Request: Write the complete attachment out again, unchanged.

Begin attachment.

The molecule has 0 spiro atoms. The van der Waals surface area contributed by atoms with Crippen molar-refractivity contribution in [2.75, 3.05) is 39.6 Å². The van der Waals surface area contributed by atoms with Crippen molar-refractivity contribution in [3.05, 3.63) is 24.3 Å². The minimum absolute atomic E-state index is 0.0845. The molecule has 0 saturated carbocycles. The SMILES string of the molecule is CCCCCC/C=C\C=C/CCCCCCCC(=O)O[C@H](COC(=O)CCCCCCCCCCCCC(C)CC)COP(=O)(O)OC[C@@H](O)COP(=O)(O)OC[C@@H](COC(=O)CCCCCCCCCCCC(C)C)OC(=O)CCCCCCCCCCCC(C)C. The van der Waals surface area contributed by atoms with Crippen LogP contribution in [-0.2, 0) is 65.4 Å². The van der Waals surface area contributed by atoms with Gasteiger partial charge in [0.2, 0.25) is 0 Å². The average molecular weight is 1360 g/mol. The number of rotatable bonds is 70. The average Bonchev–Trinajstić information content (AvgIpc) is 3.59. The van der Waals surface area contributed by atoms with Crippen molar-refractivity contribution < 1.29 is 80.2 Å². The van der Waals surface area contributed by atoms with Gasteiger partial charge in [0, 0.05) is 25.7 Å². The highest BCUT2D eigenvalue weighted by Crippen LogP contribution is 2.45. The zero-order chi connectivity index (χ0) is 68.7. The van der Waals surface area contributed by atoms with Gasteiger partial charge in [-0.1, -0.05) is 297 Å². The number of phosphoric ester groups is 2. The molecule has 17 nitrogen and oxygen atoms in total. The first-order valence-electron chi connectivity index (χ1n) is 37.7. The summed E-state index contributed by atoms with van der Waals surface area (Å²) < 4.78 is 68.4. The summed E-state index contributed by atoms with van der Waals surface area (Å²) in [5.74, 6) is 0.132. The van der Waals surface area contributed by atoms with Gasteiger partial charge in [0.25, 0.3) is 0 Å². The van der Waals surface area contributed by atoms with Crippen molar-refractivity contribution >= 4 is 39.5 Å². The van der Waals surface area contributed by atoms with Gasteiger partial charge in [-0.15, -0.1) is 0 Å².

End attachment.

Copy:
The molecule has 0 spiro atoms. The van der Waals surface area contributed by atoms with Crippen molar-refractivity contribution in [2.75, 3.05) is 39.6 Å². The van der Waals surface area contributed by atoms with Crippen molar-refractivity contribution in [3.05, 3.63) is 24.3 Å². The minimum absolute atomic E-state index is 0.0845. The molecule has 0 saturated carbocycles. The SMILES string of the molecule is CCCCCC/C=C\C=C/CCCCCCCC(=O)O[C@H](COC(=O)CCCCCCCCCCCCC(C)CC)COP(=O)(O)OC[C@@H](O)COP(=O)(O)OC[C@@H](COC(=O)CCCCCCCCCCCC(C)C)OC(=O)CCCCCCCCCCCC(C)C. The van der Waals surface area contributed by atoms with Crippen LogP contribution in [-0.2, 0) is 65.4 Å². The van der Waals surface area contributed by atoms with Gasteiger partial charge in [0.2, 0.25) is 0 Å². The average molecular weight is 1360 g/mol. The number of rotatable bonds is 70. The average Bonchev–Trinajstić information content (AvgIpc) is 3.59. The van der Waals surface area contributed by atoms with Crippen molar-refractivity contribution < 1.29 is 80.2 Å². The van der Waals surface area contributed by atoms with Gasteiger partial charge in [0, 0.05) is 25.7 Å². The highest BCUT2D eigenvalue weighted by Crippen LogP contribution is 2.45. The zero-order chi connectivity index (χ0) is 68.7. The van der Waals surface area contributed by atoms with Gasteiger partial charge in [-0.1, -0.05) is 297 Å². The number of phosphoric ester groups is 2. The molecule has 17 nitrogen and oxygen atoms in total. The first-order valence-electron chi connectivity index (χ1n) is 37.7. The summed E-state index contributed by atoms with van der Waals surface area (Å²) < 4.78 is 68.4. The summed E-state index contributed by atoms with van der Waals surface area (Å²) in [5.74, 6) is 0.132. The van der Waals surface area contributed by atoms with Gasteiger partial charge in [0.25, 0.3) is 0 Å². The van der Waals surface area contributed by atoms with Crippen molar-refractivity contribution >= 4 is 39.5 Å². The van der Waals surface area contributed by atoms with Gasteiger partial charge in [-0.15, -0.1) is 0 Å².